Teva's been less successful in protecting its Copaxone patent in America. This past summer, lower courts decided Mylan and Novartis' generic unit Sandoz AG didn't violate Teva's patents, clearing the way for Mylan to begin marketing the drug next May rather than waiting until September 2015. Mylan's generic version cleared another hurdle by winning FDA approval in September.

Foolish final thoughts
There's little question that Teva should see sales drop significantly in the wake of generic launches from Mylan and continuing script migration to Novartis and Biogen's new therapies. That's why Teva is embarking on an aggressive cost restructuring designed to save it $2 billion in expenses.

How successful Mylan and Novartis's Sandoz are at winning their fair share of the generic space remains to be seen. Teva is working on a more potent version of Copaxone with less frequent dosing, which could reduce some of the generics appeal.Teva may also blunt some of the hit in lost sales with its own generics. After a brief respite, the patent cliff returns in force in 2014 and 2015, giving the company plenty of new opportunities to keep big pharma up at night. While those launches won't be enough to offset all the risk to Copaxone, it's a start.

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  • Report this Comment On December 02, 2013, at 9:24 PM, ethanspapa wrote:

    People learn the hard way that generics are not as good as the brand name. Sometimes they have no choicem as insurance company's and not the patient that suffers decides on whats best Generics only need to have 80% of the active ingredient, plus they have to come up with their own binders and compounds that are not as efficient. Ask any Nurse or Neurologist that prescribes generic Dilantin for seizure activity. The poor patient winds up going through several seizures and drug adjustments with crap generics made in third world country's, If you think the FDA is watching out for you good luck.

    Ask Mrs.omney what drug company and drugs she gets them from . All from Biogen Idec and her Husband will pay the extra cost.

  • Report this Comment On December 04, 2013, at 4:07 PM, arubalover wrote:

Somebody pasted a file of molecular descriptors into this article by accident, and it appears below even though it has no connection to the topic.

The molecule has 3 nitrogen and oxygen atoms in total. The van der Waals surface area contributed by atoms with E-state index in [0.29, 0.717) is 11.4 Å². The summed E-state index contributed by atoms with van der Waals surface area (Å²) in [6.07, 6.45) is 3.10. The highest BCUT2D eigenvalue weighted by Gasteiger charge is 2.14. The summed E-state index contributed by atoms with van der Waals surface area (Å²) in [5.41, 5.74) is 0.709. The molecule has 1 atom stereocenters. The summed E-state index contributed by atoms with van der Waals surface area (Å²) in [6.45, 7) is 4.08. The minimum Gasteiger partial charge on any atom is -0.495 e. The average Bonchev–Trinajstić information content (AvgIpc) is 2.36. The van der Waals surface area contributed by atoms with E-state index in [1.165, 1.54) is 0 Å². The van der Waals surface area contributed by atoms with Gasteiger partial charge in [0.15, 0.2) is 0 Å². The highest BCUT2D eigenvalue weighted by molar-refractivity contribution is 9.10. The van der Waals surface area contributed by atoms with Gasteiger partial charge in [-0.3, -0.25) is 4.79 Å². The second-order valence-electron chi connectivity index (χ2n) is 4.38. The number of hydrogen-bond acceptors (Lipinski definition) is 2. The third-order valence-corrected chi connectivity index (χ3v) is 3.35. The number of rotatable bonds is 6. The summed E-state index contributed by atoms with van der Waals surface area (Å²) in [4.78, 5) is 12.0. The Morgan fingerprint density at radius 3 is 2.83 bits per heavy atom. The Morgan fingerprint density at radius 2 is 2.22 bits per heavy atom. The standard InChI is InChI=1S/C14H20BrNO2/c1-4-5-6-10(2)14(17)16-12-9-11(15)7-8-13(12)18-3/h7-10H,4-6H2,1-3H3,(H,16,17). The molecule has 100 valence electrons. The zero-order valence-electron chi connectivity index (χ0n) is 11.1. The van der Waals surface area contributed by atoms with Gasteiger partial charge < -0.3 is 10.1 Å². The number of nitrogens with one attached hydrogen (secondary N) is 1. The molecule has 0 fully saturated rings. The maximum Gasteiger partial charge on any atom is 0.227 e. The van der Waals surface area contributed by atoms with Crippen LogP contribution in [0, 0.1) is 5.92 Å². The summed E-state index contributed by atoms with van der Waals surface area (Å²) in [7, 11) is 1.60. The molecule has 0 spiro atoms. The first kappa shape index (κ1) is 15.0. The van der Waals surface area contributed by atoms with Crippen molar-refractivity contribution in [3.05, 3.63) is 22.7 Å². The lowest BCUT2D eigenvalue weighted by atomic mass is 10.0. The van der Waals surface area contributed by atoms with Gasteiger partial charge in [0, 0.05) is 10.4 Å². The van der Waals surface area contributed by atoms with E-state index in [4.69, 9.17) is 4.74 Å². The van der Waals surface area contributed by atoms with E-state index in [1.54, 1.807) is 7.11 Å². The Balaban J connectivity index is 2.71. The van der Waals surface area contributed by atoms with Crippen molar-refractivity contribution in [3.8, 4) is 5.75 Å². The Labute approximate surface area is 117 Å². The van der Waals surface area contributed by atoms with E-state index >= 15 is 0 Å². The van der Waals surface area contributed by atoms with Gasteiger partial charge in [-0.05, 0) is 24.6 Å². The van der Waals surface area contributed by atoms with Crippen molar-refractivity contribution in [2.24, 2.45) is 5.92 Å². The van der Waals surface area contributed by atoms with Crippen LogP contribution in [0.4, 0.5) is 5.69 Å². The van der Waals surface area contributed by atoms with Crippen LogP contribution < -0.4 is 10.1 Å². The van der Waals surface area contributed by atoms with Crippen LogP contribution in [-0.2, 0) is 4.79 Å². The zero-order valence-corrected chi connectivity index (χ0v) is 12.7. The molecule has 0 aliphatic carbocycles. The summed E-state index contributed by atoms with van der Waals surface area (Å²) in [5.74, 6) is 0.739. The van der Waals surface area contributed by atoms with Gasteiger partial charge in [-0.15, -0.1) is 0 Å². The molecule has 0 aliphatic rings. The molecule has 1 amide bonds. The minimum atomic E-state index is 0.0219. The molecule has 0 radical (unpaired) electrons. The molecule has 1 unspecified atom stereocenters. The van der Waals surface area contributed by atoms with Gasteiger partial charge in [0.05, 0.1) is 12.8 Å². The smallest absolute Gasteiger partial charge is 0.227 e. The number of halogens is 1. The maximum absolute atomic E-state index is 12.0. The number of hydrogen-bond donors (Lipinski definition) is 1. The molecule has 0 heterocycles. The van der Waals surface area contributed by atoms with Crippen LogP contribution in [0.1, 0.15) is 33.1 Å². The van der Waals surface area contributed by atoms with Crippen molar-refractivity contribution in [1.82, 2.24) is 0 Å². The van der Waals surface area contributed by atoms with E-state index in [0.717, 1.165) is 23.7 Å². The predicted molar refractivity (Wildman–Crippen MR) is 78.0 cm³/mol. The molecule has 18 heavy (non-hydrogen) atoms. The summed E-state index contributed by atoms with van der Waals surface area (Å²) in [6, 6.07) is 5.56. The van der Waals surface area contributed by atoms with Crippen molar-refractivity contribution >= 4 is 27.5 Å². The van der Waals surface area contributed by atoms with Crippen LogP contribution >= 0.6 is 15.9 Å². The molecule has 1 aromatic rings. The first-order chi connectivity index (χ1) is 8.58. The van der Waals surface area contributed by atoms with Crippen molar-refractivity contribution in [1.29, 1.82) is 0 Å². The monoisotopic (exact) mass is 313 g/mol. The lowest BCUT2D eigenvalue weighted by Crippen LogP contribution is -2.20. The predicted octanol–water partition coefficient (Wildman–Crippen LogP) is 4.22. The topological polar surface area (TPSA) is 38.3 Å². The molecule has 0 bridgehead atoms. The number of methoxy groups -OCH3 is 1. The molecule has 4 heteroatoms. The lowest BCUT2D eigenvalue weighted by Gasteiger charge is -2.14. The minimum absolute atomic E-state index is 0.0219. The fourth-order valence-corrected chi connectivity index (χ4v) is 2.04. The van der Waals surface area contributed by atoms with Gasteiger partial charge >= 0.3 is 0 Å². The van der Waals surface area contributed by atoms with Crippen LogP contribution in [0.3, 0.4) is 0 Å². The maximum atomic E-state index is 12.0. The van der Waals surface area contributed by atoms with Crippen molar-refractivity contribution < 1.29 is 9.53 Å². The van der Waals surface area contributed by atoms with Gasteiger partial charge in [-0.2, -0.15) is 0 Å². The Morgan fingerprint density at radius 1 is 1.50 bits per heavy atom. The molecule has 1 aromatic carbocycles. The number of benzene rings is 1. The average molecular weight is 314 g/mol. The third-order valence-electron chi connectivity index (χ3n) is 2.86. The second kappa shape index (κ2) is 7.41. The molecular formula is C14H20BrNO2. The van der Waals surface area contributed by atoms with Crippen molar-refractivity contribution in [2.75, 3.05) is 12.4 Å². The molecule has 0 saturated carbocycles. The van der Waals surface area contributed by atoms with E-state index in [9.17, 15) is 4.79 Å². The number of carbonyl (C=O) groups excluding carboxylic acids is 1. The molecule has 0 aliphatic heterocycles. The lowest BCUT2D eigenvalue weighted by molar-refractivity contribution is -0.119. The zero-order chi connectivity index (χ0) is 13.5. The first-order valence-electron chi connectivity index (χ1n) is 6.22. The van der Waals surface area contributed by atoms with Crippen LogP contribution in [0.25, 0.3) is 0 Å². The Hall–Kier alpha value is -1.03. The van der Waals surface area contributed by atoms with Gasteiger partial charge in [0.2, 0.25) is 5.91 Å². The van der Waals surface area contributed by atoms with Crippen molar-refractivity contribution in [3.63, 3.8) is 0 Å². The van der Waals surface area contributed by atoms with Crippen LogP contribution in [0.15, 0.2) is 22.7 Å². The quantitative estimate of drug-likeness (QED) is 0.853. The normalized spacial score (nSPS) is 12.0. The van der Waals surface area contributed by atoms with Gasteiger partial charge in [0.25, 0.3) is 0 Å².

I am afraid ethanspapa is completely misinformed in relation to the quality aspects of generic drugs. While I cannot speak for those medications being illegally sold on the Internet or the black market I can speak highly on the quality of all prescription medications being manufactured in the USA and EU. Generic drugs are not like a can of generic green beans, they must pass the exact same stringent quality standards established for the innovators. Whomever told someone that a generic drug only has to have 80% of the active ingredient knows absolutely nothing about the state of the pharmaceutical industry. All drugs, regardless if they are branded or generic are to be manufactured with a potency of 100% of the required active ingredient - period. Any product containing only four fifths of this would not have the intended efficacy within the body. The statement that generic companies have to come up with their own binders and compounds that are not as efficient is also an urban legend. The same companies that sell their inactive ingredients to the innovator companies sell the exact same ingredients to the generic industry. Generic drugs must mimic the innovator in the route of administration (tablet, capsule, liquid, etc) and must work within the body in relation to how long it takes to diffuse through the system and for the condition it is being taken for. The big difference between branded and generic is how the innovator came to be. Most blockbuster drugs take upwards of ten years to get to market and has the capability of costing hundreds of millions of dollars to come to fruition. Once approved for use the money just doesn't roll in, there are extreme marketing fees (direct to consumer advertising on TV, magazines, etc) and sales reps to pay to get the information and drugs out to the market. Doctors are provided millions of dollars worth of free samples of the new drug long before the first prescription is ever written. That explains the enormous cost of the branded bringing in the reason for the lower cost generics. The active ingredient has already been proven to be effective for whatever it is being taken for and the safety (long term studies) have already been proven, the generics now only have to prove that it absorbs in the body and trails out comparative to the innovator, a system that costs only millions and takes much less time to prove. Generics do not advertise nor do they provide free samples, therefore the price is managed. When there is only one product on the market the price can stay high, bring in ten to fifteen competitors and the price erodes. So, please do not believe that generics are inferior to branded products, they cost less but the quality is mandated from the various regulatory agencies.